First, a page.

Vincent Van Gogh was a genius, but people didn’t know that until after he was gone. Sometimes, the legend doesn’t arrive until the body has gone cold. In Van Gogh’s case, the weathered state of mind that claimed the final years of his life provides kettle corn type-fodder for filmmakers.
Julian Schnabel (The Diving Bell and The Butterfly, Before Night Falls) takes his shot at the famous painter’s unorthodox life with At Eternity’s Gate, and brings along acclaimed actor Willem Dafoe for the ride. The film, scripted by Jean-Claude Carriere and Louis Kugelberg, follows the final years of Van Gogh’s life in France near the end of his life.
While Rupert Friend and Mads Mikkelson give solid supporting performances, Dafoe is the one who truly transports you inside the painter’s head for two hours. It takes a special kind of talent to break down the madness that existed in this man’s head. The Edgar Allen Poe of the painter society, Van Gogh was hard on himself, toxic around most strangers, and was ridiculed for his work for many years…or so we think.
Schnabel and the writers take some liberties in his life, taking the paint brush out of the man’s head and brushing a few of their own strokes on what catapulted Van Gogh into his final stressful weeks. Without ever truly explaining it, the filmmaker manages to leave you thinking the toll that an addiction and gift can take on a man.
Halfway through the film, a group of school kids run across the woods to Van Gogh, who is quietly painting the trunk of a tree. Right as they dart over to him and start to reach their hands out towards the still wet canvas, alarms are going off in the man’s head, commencing shock and screams. When the teacher criticizes his work and blasts the new era of artists, Van Gogh loses it completely.
Dafoe revels in scenes such as these, burying himself in the persona of a guy that many still don’t know that well. Van Gogh’s own brother, Theo (Friend), tried his best to get close and couldn’t help much. Their closeness in the film is one of the better parts of Schnabel’s film, which takes some getting used to. The film gives off a cold, isolated feel that doesn’t exactly suck your affection in quick. Van Gogh wasn’t an easy person to love, so why would a movie about his life be any different.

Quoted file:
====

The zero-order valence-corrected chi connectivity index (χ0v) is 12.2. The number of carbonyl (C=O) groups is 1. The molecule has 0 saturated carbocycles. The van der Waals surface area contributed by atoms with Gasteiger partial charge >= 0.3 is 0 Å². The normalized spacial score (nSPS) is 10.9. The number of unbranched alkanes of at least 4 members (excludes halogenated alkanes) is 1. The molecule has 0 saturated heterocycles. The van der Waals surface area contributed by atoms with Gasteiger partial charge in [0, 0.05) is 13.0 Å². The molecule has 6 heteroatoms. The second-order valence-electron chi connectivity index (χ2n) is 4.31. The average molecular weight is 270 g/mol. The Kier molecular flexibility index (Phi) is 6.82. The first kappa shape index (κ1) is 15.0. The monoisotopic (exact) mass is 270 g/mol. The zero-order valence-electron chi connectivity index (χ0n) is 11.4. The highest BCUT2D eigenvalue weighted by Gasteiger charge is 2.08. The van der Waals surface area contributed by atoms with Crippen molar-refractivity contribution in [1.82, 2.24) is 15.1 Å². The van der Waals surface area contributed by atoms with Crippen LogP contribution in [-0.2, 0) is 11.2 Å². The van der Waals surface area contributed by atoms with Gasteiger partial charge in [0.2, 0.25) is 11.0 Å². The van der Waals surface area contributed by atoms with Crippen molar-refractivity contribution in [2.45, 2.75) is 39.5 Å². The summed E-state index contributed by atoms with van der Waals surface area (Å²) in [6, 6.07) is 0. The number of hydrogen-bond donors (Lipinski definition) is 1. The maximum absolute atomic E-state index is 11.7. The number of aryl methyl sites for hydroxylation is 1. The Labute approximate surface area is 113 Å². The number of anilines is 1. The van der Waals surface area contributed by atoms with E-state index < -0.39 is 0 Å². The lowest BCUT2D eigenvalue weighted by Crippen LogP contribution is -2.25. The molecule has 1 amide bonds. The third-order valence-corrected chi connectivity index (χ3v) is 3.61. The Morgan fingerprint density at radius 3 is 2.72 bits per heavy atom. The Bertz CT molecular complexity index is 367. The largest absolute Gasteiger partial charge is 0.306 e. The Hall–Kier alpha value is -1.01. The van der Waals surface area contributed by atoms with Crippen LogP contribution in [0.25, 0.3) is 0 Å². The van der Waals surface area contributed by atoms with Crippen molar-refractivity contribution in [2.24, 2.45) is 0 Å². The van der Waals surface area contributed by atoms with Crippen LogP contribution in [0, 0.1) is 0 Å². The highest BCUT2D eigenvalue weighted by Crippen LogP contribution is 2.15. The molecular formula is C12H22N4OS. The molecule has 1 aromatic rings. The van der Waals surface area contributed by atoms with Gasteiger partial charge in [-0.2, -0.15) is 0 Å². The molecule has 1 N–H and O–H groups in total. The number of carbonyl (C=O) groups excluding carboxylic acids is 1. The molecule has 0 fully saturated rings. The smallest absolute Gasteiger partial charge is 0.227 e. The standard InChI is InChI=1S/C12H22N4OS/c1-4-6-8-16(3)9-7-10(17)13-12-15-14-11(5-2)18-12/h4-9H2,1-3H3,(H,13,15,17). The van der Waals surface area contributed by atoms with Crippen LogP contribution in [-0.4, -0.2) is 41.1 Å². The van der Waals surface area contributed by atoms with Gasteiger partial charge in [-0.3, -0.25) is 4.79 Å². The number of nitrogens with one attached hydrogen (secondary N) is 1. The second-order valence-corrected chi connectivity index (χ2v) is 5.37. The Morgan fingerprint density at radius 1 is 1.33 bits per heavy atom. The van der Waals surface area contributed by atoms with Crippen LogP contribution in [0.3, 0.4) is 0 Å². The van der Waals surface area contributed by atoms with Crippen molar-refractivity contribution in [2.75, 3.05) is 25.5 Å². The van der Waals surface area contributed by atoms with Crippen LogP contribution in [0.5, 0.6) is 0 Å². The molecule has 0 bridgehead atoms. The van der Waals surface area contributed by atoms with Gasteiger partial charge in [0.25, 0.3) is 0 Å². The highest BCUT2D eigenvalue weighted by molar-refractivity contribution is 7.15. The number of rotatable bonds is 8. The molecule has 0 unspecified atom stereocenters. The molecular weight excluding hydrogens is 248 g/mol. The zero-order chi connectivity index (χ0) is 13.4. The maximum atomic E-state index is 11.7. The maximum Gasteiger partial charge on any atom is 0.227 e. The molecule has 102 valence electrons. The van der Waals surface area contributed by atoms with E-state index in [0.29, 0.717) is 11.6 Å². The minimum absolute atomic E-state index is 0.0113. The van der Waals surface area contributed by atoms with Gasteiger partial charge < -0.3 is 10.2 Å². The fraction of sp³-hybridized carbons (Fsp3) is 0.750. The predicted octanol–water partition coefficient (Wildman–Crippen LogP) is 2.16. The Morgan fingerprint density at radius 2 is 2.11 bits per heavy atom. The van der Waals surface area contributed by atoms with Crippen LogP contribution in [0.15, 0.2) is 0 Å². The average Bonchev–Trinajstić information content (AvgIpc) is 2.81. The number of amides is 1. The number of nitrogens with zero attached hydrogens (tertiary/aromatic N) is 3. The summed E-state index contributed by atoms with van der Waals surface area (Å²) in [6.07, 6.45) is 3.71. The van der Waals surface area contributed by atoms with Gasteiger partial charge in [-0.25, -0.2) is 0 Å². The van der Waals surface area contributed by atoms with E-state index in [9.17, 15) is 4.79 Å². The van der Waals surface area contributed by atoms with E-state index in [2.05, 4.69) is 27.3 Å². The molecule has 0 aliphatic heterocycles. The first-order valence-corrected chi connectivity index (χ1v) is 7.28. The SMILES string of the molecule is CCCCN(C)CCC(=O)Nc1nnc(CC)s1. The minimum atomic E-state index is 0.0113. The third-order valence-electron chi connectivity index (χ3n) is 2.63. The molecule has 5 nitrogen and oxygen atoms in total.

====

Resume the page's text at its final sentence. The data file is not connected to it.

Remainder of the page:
The pacing of the film is also mildly slothful, taking its time in setting up the story and grabbing your interest. Several scenes simply take place around Dafoe, a handful of paint brushes, and a canvas. If you are tired heading into this film, grab some espresso because the film may put you to sleep if your mind is ill-equipped for the long haul.
When I first left the film, I wasn’t that impressed. Over the next couple hours, I grew to understand what it was going for. Looking at Schnabel’s previous films and the angle he was taking on Van Gogh’s life, At Eternity’s Gate is effective in taking you into the uncomfortable frayed zone of the painter’s head space and train of thought. He went to some dark places and many presume he did the damage to himself and not muggers or kids in the street. A dark subject deserved a dark take.
It doesn’t work without Dafoe. Outside of being a legit lookalike for Van Gogh, he goes for broke here, delivering a performance that makes you question the man and feel empathy at the same time. It takes a high wire talent to make this film and role work, and Dafoe is willing to go to that place. It’s a layered piece of work.
At Eternity’s Gate works as a solid companion piece to last year’s hit documentary, Loving Vincent, which covered the entire life of the artist in animated form. In a way, the two films cover each realm of his existence: the metaphysical, subconscious, and reality version. While last year’s is stronger on its own, Schnabel’s film hits harder as a result.
I didn’t love this film, but I admired its goal and was blown away by Dafoe’s dedication. If you want to know more about the man in his final days, come ready and just wait by Eternity’s Gate.